# [Linear algebra] [College] Finding points on a line when given a distance to a plane.

• Oct 23rd 2012, 08:24 AM
tonykart44
[Linear algebra] [College] Finding points on a line when given a distance to a plane.
Hello everyone,
I'm studying for my linear algebra test tomorrow and came across the following problem:
Find all the points on e which are located on a distance sqrt26 from the plane a.
e: x/2 = (y-5)/3 = z-2
A is the plane through:
The point Q(0,10,1)
And the line (let's call it f) :

3x-4z+9 = 0
7z-3y+3 = 0
This was my idea:

• Find the direction vector for f by the cross product off the normal vectors of the planes which define f.
• Find the normal vector of a perpendicular to f.
• Define the plane with the point Q and the normal vector
• Determine the distance from the plane to the line a with the distance formula.

I already went wrong on the second step, i can't find the normal vector for the plane. Does anybody have any ideas for that?
Also, if there is another way of solving this problem, please tell me.
Any help at all is very much appreciated!
• Oct 23rd 2012, 10:33 AM
TheEmptySet
Re: [Linear algebra] [College] Finding points on a line when given a distance to a pl
Quote:

Originally Posted by tonykart44
Hello everyone,
I'm studying for my linear algebra test tomorrow and came across the following problem:
Find all the points on e which are located on a distance sqrt26 from the plane a.
e: x/2 = (y-5)/3 = z-2
A is the plane through:
The point Q(0,10,1)
And the line (let's call it f) :

3x-4z+9 = 0
7z-3y+3 = 0
This was my idea:

• Find the direction vector for f by the cross product off the normal vectors of the planes which define f.
• Find the normal vector of a perpendicular to f.
• Define the plane with the point Q and the normal vector
• Determine the distance from the plane to the line a with the distance formula.

I already went wrong on the second step, i can't find the normal vector for the plane. Does anybody have any ideas for that?
Also, if there is another way of solving this problem, please tell me.
Any help at all is very much appreciated!

The distnace from a plane to a point can be found here Point-Plane Distance -- from Wolfram MathWorld

I am not sure what you plane is. You only specify one point for the plane, we need more information. If you can put the equation of the plane in standard form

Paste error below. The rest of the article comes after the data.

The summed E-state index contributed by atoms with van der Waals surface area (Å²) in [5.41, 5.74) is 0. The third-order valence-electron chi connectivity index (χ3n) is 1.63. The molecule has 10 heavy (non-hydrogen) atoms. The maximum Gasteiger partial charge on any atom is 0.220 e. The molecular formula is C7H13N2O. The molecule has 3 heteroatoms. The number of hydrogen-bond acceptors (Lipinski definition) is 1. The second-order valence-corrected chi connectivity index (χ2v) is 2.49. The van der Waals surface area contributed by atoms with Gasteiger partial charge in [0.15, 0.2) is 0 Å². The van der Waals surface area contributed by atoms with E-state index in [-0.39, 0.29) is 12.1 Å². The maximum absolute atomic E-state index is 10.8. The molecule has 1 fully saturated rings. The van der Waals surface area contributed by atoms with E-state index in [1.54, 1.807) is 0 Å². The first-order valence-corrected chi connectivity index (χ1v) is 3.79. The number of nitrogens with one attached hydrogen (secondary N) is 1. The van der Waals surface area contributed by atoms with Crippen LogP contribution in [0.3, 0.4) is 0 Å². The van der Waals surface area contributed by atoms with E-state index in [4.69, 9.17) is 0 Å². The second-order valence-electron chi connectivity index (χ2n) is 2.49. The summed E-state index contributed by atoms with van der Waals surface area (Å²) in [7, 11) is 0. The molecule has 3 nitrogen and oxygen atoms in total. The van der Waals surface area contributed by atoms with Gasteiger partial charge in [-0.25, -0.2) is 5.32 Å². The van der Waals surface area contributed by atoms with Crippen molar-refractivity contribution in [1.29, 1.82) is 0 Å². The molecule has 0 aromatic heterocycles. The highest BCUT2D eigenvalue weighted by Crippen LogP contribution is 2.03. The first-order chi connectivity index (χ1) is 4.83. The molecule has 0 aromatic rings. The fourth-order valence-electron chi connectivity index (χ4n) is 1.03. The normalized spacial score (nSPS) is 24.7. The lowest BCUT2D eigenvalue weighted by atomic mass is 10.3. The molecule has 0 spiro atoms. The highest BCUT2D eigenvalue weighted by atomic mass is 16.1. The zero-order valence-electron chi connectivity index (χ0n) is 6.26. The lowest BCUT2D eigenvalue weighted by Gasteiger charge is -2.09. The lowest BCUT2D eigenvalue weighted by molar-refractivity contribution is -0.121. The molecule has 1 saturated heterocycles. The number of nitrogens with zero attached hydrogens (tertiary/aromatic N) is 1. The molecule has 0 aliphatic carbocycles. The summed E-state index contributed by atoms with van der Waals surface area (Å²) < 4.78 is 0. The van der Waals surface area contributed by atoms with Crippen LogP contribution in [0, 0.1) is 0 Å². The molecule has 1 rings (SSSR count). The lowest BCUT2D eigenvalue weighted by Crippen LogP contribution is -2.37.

$\displaystyle ax+by+cz+d=0$ and write the equaiton of the line in parametric form

$\displaystyle (2t,3t+5,t+2)$

If you use the reasoning or the formula in the link above you will get

$\displaystyle D=\frac{a(2t)+b(3t+5)+c(t+2)+d}{\sqrt{a^2+b^2+c^2} }$

Now just sub into the equation and solve for t.
• Oct 23rd 2012, 10:50 AM
tonykart44
Re: [Linear algebra] [College] Finding points on a line when given a distance to a pl
Quote:

Originally Posted by TheEmptySet
The distnace from a plane to a point can be found here Point-Plane Distance -- from Wolfram MathWorld

I am not sure what you plane is. You only specify one point for the plane, we need more information. If you can put the equation of the plane in standard form

$\displaystyle ax+by+cz+d=0$ and write the equaiton of the line in parametric form

$\displaystyle (2t,3t+5,t+2)$

If you use the reasoning or the formula in the link above you will get

$\displaystyle D=\frac{a(2t)+b(3t+5)+c(t+2)+d}{\sqrt{a^2+b^2+c^2} }$

Now just sub into the equation and solve for t.

I'm sorry if this wasn't clear, the plane goes through the point Q(0,10,1) and the line f which is determined by two planes 3x-4z+9 = 0 and
7z-3y+3 = 0.

I'm not quite sure how to determine a plane with this information.
• Oct 23rd 2012, 11:34 AM
Plato
Re: [Linear algebra] [College] Finding points on a line when given a distance to a pl
Quote:

Originally Posted by tonykart44
I'm sorry if this wasn't clear, the plane goes through the point Q(0,10,1) and the line f which is determined by two planes 3x-4z+9 = 0 and
7z-3y+3 = 0.

You need a point in the intersection of the two planes: $\displaystyle (-3,1,0)$ works.
$\displaystyle D=<3,0,-4>\times<0,-3,7>$ is the direction vector of the line,

Consider $\displaystyle N=<3,9,1>\times D$ that is the normal of plane you need.